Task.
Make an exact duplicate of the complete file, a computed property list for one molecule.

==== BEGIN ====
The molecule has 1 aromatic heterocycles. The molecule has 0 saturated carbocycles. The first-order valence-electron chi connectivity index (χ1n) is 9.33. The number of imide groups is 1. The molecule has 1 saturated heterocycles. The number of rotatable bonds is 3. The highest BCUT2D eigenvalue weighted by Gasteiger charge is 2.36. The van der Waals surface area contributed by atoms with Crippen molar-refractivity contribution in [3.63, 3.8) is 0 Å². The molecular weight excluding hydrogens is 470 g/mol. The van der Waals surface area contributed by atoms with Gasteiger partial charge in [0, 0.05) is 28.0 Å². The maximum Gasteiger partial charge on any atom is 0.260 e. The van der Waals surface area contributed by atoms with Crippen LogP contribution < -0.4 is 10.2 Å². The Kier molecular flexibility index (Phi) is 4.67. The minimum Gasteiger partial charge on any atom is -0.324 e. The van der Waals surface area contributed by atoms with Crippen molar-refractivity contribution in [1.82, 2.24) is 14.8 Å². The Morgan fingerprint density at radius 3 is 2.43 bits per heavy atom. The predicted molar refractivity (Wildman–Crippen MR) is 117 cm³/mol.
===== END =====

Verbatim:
The molecule has 1 aromatic heterocycles. The molecule has 0 saturated carbocycles. The first-order valence-electron chi connectivity index (χ1n) is 9.33. The number of imide groups is 1. The molecule has 1 saturated heterocycles. The number of rotatable bonds is 3. The highest BCUT2D eigenvalue weighted by Gasteiger charge is 2.36. The van der Waals surface area contributed by atoms with Crippen molar-refractivity contribution in [3.63, 3.8) is 0 Å². The molecular weight excluding hydrogens is 470 g/mol. The van der Waals surface area contributed by atoms with Gasteiger partial charge in [0, 0.05) is 28.0 Å². The maximum Gasteiger partial charge on any atom is 0.260 e. The van der Waals surface area contributed by atoms with Crippen LogP contribution < -0.4 is 10.2 Å². The Kier molecular flexibility index (Phi) is 4.67. The minimum Gasteiger partial charge on any atom is -0.324 e. The van der Waals surface area contributed by atoms with Crippen molar-refractivity contribution in [1.82, 2.24) is 14.8 Å². The Morgan fingerprint density at radius 3 is 2.43 bits per heavy atom. The predicted molar refractivity (Wildman–Crippen MR) is 117 cm³/mol.